THE BLOG

Why We Need to Talk About Suicide

06/06/2013 18:27 BST | Updated 06/08/2013 10:12 BST

Stephen Fry is in the news today after he talks in an interview about a suicide attempt last year. He said:

"Now, you may say, how can anyone who has got it all be so stupid as to want to end it all? That's the point, there is no 'why?', it's not the right question. There's no reason."

At the same time, the media is full of speculation about why the teenage girl of a famous singer allegedly tried to take her life, including theories from the girl's mother.

If someone is experiencing such pain and distress that they are thinking about ending their life, then they are in a terrifying and lonely place. It can also be very frightening for those people close to them, as they struggle to understand and know how to help. It is not surprising that we seek to find out why - so that we can fix the problem, reason away the fears. As Stephen Fry tells us, though, that will not work.

So, how can you start the conversation if you are worried about someone? If that someone is you, then start by, well by just starting to talk to someone about it. It is that simple step, that can feel so overwhelming, so impossible, that could be the start of the move back from the negative and despairing place you are in to one where you can see and look forward to a future. If you don't have a family member of friend that you can talk to, then there are organisations that will listen. Samaritans has been listening to people for 60 years, which in itself is proof that you are not alone. Other organisations, like Mind have helplines or other services where people will listen to you and support you to get the help you need and deserve and not shy away from the difficult things that you are experiencing.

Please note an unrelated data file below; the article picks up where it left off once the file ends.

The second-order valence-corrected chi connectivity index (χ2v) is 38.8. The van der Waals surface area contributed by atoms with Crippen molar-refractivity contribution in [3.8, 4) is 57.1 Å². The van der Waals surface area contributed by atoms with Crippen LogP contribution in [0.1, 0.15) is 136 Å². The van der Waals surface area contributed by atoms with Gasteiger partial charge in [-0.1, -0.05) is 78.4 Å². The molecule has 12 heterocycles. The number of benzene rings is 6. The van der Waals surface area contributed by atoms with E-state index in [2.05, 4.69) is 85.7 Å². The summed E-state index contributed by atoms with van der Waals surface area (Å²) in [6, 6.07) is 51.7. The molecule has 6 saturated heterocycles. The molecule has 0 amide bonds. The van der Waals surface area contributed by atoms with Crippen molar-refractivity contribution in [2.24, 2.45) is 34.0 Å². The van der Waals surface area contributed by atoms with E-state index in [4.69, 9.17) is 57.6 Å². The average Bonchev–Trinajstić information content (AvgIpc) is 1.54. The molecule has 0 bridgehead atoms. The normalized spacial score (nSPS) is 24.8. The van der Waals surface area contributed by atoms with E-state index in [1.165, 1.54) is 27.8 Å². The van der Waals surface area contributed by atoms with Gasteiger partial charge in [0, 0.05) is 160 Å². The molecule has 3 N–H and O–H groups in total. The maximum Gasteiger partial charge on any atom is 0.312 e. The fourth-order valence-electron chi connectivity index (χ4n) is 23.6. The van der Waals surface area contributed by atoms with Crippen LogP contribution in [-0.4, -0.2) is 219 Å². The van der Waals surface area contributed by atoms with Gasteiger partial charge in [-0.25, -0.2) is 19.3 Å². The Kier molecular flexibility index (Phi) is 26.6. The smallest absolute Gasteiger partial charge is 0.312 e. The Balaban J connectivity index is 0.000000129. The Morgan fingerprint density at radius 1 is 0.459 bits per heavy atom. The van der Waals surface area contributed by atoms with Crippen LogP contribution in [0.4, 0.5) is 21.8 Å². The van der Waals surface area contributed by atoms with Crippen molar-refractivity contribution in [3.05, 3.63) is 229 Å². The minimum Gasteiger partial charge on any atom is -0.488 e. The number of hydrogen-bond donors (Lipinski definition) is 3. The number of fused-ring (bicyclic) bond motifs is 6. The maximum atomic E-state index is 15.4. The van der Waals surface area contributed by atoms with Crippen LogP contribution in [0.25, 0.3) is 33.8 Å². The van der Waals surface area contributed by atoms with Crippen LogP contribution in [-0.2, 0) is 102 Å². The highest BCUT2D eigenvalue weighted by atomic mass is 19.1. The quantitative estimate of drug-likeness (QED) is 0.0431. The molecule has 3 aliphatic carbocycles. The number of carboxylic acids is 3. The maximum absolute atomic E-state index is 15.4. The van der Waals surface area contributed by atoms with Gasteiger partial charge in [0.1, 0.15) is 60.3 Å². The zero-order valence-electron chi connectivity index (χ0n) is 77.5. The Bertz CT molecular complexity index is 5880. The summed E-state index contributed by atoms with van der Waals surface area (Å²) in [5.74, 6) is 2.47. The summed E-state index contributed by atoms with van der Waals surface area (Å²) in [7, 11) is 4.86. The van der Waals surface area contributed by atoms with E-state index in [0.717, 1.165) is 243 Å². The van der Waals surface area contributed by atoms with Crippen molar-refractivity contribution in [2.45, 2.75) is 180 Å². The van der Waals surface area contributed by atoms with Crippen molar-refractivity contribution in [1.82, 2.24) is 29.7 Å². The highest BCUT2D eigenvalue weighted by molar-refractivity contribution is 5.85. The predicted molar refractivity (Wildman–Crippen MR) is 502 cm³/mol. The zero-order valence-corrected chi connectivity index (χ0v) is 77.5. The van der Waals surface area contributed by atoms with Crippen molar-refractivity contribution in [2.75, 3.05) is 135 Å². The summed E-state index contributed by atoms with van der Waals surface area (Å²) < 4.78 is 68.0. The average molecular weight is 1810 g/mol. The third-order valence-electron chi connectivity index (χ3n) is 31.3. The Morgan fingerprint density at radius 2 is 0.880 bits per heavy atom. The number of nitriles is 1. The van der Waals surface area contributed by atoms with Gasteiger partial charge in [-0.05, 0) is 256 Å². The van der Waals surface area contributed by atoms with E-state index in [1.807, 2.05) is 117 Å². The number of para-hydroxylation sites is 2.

In 2011 there were 6,045 suicides in people aged 15 and over in the UK, an increase of 437 compared with 2010. Of course, that means there were many more attempted suicides and even more who thought about suicide but fortunately did not take any action. I wish there were statistics on how many people thought about suicide but then were able to access help and so were glad that they never carried it through. This blog where a 28-year-old woman writes to her 12-year-old self is a triumph of hope.

What if you are worried about someone else? Mind has listened to what people who have experienced suicidal thoughts have told us and they ask us to listen. We should listen to what is said, even if what they have to say is upsetting. We should not dismiss expressions of helplessness or not recognise the depth of their despair. We should be accepting and listen to what ideas people have to help themselves rather than jump in with our own solutions. However, we should also be prepared to encourage and support people to seek help.

It might feel like a difficult conversation to have, but here's a start. Instead of asking why, perhaps we could start off with asking how. How are you? How can I help? And then being prepared to listen to the answers.